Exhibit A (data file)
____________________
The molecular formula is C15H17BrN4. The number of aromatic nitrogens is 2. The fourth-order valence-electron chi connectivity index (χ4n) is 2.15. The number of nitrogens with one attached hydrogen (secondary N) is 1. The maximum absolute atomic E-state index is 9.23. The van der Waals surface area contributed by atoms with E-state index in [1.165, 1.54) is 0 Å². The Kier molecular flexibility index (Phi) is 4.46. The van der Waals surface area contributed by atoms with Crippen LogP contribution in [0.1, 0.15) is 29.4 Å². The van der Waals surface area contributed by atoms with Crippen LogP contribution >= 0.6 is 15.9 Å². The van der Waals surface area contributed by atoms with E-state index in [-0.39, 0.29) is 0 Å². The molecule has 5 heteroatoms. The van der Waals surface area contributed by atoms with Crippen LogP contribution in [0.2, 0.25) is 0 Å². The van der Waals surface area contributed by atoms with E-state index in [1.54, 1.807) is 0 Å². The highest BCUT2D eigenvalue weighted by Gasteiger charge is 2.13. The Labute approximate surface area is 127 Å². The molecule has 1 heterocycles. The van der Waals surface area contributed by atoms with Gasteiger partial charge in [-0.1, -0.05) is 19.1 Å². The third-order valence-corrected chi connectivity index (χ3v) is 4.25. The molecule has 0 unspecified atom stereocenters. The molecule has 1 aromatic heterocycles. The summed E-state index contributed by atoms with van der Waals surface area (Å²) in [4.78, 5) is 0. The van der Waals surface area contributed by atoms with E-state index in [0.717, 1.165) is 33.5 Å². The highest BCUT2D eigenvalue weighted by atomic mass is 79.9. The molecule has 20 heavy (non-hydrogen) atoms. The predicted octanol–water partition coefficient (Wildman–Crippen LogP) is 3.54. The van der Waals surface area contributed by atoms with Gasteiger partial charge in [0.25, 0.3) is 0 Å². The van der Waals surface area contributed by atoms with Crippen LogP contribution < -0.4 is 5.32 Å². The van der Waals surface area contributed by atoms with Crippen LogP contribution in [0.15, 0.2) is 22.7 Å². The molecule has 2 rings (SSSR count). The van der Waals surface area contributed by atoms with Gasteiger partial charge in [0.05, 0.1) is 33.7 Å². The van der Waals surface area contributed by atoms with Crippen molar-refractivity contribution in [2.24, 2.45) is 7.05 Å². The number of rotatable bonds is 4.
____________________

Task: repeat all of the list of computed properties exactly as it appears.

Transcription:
The molecular formula is C15H17BrN4. The number of aromatic nitrogens is 2. The fourth-order valence-electron chi connectivity index (χ4n) is 2.15. The number of nitrogens with one attached hydrogen (secondary N) is 1. The maximum absolute atomic E-state index is 9.23. The van der Waals surface area contributed by atoms with E-state index in [1.165, 1.54) is 0 Å². The Kier molecular flexibility index (Phi) is 4.46. The van der Waals surface area contributed by atoms with Crippen LogP contribution in [0.1, 0.15) is 29.4 Å². The van der Waals surface area contributed by atoms with Crippen LogP contribution >= 0.6 is 15.9 Å². The van der Waals surface area contributed by atoms with E-state index in [-0.39, 0.29) is 0 Å². The molecule has 5 heteroatoms. The van der Waals surface area contributed by atoms with Crippen LogP contribution in [0.2, 0.25) is 0 Å². The van der Waals surface area contributed by atoms with E-state index in [1.54, 1.807) is 0 Å². The highest BCUT2D eigenvalue weighted by Gasteiger charge is 2.13. The Labute approximate surface area is 127 Å². The molecule has 1 heterocycles. The van der Waals surface area contributed by atoms with Gasteiger partial charge in [-0.1, -0.05) is 19.1 Å². The third-order valence-corrected chi connectivity index (χ3v) is 4.25. The molecule has 0 unspecified atom stereocenters. The molecule has 1 aromatic heterocycles. The summed E-state index contributed by atoms with van der Waals surface area (Å²) in [4.78, 5) is 0. The van der Waals surface area contributed by atoms with E-state index in [0.717, 1.165) is 33.5 Å². The highest BCUT2D eigenvalue weighted by atomic mass is 79.9. The molecule has 20 heavy (non-hydrogen) atoms. The predicted octanol–water partition coefficient (Wildman–Crippen LogP) is 3.54. The van der Waals surface area contributed by atoms with Gasteiger partial charge in [0.25, 0.3) is 0 Å². The van der Waals surface area contributed by atoms with Crippen LogP contribution < -0.4 is 5.32 Å². The van der Waals surface area contributed by atoms with Crippen LogP contribution in [0.15, 0.2) is 22.7 Å². The molecule has 2 rings (SSSR count). The van der Waals surface area contributed by atoms with Gasteiger partial charge in [0.05, 0.1) is 33.7 Å². The van der Waals surface area contributed by atoms with Crippen molar-refractivity contribution in [2.24, 2.45) is 7.05 Å². The number of rotatable bonds is 4.